So I have thought about other known plants that have these deep long dormancy periods and hard seed coats. The one that stands out to me is Peonies. I know some people in the peony business overseas and they shared with me a trick that they have used to get around the dormancy issue. The trick is related to the cold-warm stratification periods. Traditionally when we put things into a cold stratification, it gets bagged up, goes into cold storage and gets pulled when a particular amount of time passes. Through many years of research, they found out that altering, cold to warm periods over a particular amount of time, leads to germination after planting. For example, and yes this is an example 5 days in cold, than 5 days in warm, then 5 days in cold again, back and forth over time. This makes sense, because I could see where this enhances decomposition of inhibitors or promotes microbial organisms that exude acids to digest the seed coat.
While our seed germination study this year is only preliminary study, we are conducting it from an ecosystem simulation approach. We cannot tell if undigested drupes due in fact germinate, but we can’t assume they don’t. So while we will conduct this study with quite a few variables that in a normal experimental setting would be a statistical nightmare, we are hoping to see some consistent results through a set of treatments. So here is the framework to this year’s experiments.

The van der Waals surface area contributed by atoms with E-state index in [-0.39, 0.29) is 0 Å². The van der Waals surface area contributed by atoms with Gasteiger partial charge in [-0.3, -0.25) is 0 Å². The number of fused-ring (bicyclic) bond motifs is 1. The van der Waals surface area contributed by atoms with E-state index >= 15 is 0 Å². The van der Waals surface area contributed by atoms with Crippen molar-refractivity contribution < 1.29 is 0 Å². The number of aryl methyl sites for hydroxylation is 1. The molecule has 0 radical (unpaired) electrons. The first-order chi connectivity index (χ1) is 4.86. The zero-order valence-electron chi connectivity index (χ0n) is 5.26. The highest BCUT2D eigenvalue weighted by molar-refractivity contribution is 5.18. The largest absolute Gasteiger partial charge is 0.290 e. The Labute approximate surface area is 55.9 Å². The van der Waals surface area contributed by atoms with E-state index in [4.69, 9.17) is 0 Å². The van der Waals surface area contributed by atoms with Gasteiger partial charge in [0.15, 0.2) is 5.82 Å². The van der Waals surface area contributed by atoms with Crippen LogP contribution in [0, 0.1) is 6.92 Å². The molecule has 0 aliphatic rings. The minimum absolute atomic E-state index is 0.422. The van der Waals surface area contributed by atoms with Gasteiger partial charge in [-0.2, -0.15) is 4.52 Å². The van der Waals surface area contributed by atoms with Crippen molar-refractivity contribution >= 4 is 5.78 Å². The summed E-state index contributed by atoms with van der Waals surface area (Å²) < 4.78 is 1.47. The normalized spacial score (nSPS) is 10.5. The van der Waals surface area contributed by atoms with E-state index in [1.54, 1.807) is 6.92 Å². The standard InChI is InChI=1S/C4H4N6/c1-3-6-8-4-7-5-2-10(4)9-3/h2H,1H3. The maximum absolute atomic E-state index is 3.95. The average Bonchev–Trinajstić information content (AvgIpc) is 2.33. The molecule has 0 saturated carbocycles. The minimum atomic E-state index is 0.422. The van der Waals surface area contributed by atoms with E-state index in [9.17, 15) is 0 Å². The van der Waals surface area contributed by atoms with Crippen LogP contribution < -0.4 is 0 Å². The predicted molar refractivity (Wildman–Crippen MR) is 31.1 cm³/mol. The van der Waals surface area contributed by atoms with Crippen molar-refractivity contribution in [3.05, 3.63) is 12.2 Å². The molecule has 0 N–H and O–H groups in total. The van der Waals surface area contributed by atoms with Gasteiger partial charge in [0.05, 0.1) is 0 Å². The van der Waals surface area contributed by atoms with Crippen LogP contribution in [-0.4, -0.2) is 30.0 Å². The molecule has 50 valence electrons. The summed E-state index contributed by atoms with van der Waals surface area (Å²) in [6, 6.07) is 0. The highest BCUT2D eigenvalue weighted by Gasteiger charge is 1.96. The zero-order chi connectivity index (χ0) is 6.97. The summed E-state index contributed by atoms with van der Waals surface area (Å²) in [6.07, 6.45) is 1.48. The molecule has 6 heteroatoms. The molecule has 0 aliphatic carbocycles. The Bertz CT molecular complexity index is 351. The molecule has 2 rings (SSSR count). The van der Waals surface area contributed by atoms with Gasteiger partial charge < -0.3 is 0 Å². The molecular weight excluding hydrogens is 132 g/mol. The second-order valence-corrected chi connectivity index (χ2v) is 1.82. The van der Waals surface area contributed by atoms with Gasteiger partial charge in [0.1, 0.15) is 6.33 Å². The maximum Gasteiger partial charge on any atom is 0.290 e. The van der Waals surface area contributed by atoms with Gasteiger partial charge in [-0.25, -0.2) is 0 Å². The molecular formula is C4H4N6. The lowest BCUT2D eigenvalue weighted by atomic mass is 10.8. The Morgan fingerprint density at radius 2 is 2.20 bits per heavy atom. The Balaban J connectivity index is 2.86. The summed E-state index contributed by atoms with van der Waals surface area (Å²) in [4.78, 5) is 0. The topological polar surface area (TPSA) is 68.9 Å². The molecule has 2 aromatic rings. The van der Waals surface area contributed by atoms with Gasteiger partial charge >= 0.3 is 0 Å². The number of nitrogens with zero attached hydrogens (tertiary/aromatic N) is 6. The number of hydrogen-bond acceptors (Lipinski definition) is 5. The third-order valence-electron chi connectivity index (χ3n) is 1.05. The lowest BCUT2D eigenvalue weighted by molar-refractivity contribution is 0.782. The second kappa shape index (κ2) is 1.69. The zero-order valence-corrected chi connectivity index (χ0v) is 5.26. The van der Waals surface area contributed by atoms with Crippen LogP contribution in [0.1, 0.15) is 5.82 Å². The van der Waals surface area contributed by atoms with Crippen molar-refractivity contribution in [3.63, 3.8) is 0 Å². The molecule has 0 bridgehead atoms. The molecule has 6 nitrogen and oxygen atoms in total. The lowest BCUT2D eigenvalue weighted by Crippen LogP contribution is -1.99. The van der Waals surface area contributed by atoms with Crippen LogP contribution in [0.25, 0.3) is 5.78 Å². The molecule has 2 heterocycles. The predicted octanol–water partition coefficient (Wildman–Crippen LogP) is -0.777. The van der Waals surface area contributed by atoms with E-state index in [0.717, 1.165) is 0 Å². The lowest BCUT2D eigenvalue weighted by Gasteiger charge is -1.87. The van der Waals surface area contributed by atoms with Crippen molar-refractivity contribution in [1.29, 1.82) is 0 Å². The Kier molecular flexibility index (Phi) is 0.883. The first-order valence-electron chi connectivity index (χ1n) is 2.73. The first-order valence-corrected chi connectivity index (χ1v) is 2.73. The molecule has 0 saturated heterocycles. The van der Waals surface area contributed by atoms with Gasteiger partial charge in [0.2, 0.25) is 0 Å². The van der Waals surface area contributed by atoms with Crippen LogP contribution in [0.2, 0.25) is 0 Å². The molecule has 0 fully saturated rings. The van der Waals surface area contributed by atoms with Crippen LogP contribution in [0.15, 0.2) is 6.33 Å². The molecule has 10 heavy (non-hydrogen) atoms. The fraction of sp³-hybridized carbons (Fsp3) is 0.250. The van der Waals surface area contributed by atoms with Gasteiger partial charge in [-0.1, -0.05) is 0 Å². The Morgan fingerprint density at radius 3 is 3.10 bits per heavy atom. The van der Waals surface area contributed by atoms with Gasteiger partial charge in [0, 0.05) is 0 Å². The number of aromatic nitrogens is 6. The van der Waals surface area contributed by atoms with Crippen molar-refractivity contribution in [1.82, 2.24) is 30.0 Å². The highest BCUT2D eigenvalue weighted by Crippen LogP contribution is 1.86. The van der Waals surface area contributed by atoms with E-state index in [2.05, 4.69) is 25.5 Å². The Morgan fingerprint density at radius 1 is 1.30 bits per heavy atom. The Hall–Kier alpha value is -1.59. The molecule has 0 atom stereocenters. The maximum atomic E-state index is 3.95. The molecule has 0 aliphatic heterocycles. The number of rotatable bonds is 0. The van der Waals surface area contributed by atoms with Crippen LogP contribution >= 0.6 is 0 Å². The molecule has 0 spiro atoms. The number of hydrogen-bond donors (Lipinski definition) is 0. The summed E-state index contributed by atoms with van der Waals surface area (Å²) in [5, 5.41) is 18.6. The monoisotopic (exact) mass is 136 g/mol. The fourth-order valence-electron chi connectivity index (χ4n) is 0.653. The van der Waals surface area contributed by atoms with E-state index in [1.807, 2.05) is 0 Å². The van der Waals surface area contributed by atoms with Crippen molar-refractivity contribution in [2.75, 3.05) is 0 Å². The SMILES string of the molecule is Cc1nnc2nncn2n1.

- We will harvest drupes from various specimens at varying points of time between now and when we notice the birds have consumed or are consuming the drupes. It is hard for us to tell the biochemical development or breakdown, but the assumption is that once the birds start consuming the drupes, they are technically “ripe”.
- We will test similar treatments against macerated and non macerated drupes, this is not a clear substitution for researching bird consumed seeds versus non consumed, we feel this is a reasonable simulation with the hypothesis that bird digestion is required in the natural setting.
- We will incorporate an acid treatment to digest or crack seed coat.
- We will incorporate a hot water treatment to break down the presence of growth inhibitors in non macerated drupes and to soften the seed coat of macerated.
- We will incorporate the use of gibberellin acid treatments at various levels to counter any “after-ripening” issues and to promote cellular elongation of the embryo.
- We will use a similar method of altering cold and warm stratification treatments like Peonies. We will model this method around traditional climatic data for the native range of Yaupon(Cassine). Our goal is to achieve some particular benchmarks in the hopes of replicating natural occurring environment on a shorten scale of time.
We do plan on conducting the experiment next year. While we may refine the process depending on results or lack therefore of, we will replicate our final methodology over three years within a statistical significant model, otherwise we will not know for sure if the results would be consistent in the future or useful in our breeding program. We could get lucky or it could be some time.
Before we go, we do want to share this picture from the first round of this year’s germination study. It doesn’t show a lot, but it does show that we are serious about reaching and obtaining our goals of shortening the amount of time it takes to get Yaupon(Cassine) to germinate. We may not have every piece of equipment we desire to do these experiments, but then again looking back through history, many researchers had to built their own equipment to conduct their experiments. So until next time, please “Like and Share” this page, but most importantly don’t forget to,”Grow Forward.”